A recent systematic review and meta-analysis of the effect of furazolidone- and nitrofurantoin-based regimens in the eradication of H. pylori infection has been performed [Buzas and Jozan, 2007]. The pooled eradication rate of primary PPI-based regimens containing furazolidone was 76%. Second-line schedules containing furazolidone obtained eradication rates of 76%. Finally, third-line ‘rescue’ therapies were effective in 65% of the cases. In summary, a quadruple regimen including furazolidone, bismuth, tetra-cycline and PPI seems to represent a promising alternative after two consecutive failures with regimens including both metronidazole and clari-thromycin. However, some aspects related with the use of furazolidone as a rescue therapy for H. pylori infection should be remarked, especially regarding its potential oncologic risk [De Francesco et al. 2009]. Furthermore, furazoli-done is not available worldwide.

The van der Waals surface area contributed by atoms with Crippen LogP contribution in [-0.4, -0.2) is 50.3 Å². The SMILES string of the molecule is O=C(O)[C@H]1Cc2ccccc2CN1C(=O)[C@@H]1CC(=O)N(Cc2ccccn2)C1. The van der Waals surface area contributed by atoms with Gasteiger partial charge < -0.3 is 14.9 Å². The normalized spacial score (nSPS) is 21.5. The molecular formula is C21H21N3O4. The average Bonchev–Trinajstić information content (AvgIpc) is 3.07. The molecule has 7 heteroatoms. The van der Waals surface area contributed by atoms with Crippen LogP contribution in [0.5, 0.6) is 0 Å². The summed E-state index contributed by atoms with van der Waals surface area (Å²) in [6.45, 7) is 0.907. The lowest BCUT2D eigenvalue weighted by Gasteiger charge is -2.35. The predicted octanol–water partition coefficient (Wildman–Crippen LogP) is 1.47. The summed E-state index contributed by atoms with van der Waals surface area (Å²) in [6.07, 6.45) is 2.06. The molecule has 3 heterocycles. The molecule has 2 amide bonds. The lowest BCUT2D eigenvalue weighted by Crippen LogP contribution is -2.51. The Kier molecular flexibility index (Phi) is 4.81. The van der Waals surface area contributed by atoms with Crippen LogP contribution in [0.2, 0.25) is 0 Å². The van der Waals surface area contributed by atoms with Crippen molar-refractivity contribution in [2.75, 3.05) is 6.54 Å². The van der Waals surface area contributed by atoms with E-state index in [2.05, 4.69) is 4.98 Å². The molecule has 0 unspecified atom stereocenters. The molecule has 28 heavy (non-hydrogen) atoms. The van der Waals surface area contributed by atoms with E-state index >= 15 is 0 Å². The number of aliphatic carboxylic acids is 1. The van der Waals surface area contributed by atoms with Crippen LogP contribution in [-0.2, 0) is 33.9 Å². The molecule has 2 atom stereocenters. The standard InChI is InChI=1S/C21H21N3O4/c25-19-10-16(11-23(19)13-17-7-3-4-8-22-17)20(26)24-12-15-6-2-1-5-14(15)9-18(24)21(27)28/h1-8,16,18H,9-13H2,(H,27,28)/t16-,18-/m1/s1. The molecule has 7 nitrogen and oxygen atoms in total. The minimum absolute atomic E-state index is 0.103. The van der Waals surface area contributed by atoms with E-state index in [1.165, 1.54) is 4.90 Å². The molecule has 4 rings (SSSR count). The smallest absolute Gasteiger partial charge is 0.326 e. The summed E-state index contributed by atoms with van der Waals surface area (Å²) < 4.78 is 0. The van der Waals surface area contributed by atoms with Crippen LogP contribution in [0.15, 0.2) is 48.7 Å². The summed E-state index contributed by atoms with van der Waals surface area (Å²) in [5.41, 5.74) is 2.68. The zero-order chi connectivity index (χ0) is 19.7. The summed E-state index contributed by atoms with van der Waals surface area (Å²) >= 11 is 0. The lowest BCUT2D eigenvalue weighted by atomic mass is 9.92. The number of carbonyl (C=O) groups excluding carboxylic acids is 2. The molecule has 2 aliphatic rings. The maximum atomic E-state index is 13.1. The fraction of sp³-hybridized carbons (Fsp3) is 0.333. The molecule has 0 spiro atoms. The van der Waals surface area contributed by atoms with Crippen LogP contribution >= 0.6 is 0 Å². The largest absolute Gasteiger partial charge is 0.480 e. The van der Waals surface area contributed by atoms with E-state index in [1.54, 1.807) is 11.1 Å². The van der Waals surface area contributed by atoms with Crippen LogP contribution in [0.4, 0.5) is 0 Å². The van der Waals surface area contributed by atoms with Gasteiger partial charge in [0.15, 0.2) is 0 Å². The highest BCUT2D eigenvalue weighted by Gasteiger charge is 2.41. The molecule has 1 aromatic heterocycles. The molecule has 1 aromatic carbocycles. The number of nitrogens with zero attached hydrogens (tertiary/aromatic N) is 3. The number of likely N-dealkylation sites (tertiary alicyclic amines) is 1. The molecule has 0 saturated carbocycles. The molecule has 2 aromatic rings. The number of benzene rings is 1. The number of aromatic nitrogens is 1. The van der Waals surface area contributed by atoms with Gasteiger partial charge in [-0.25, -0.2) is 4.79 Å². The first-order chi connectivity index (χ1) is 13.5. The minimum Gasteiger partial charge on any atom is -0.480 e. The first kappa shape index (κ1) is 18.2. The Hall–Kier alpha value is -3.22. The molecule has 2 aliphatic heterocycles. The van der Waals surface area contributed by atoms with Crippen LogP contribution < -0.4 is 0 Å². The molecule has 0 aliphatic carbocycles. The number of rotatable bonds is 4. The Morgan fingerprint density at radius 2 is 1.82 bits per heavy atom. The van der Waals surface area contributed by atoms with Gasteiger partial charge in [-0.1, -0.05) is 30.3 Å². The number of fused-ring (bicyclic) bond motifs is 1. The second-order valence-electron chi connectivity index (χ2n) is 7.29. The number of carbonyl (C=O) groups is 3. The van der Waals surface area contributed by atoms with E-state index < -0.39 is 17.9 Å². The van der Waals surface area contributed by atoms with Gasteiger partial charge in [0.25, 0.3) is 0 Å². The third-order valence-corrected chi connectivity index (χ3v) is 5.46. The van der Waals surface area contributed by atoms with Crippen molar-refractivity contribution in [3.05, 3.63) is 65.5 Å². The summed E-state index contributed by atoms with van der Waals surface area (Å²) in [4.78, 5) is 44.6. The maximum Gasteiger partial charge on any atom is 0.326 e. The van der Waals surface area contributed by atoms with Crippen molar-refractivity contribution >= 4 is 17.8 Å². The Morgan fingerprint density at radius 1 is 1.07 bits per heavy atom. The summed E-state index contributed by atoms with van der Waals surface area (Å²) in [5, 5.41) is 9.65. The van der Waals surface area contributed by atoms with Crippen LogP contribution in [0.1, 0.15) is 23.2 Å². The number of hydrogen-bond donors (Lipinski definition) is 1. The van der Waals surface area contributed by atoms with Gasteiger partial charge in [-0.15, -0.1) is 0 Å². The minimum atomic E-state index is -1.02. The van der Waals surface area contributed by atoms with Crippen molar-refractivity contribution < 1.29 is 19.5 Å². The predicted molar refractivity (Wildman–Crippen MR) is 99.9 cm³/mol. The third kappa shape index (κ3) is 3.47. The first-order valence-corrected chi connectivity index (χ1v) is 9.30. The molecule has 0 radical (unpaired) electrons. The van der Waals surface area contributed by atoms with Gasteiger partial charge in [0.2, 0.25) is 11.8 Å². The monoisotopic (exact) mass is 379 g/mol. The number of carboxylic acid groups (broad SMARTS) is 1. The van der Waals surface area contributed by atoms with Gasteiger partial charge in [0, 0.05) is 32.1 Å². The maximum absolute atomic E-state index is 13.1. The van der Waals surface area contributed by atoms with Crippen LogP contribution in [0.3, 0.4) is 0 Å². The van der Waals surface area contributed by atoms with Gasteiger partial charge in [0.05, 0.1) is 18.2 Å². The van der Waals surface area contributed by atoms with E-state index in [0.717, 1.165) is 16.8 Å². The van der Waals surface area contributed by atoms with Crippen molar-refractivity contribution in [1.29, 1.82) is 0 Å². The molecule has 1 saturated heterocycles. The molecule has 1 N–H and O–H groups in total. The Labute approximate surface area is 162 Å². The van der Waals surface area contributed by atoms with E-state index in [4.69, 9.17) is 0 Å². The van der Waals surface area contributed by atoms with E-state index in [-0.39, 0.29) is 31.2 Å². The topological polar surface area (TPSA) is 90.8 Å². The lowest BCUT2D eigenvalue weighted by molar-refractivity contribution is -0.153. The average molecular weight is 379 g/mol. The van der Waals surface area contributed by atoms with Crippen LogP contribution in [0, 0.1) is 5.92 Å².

In patients with conditions where the indication for H. pylori eradication is definitively accepted, as is the case of peptic ulcer disease (or gastric MALT lymphoma), ‘rescue’ treatment after firstline failure is clearly advisable. Furthermore, if the second therapy fails, a third or even a fourth regimen should be prescribed, as infected patients continue to have high risk of ulcer recurrence and ulcer complications and are in an obviously disadvantageous situation in view of the enormous benefits that follow H. pylori eradication in peptic ulcer disease: increased ulcer healing, less ulcer recurrence and less ulcer complication. However, multiple repeated antibiotic treatment of patients where benefits of H. pylori eradication has not been so clearly established, such as those with functional dyspepsia [Moayyedi et al. 2006; Laine et al. 2001], may not be completely justified.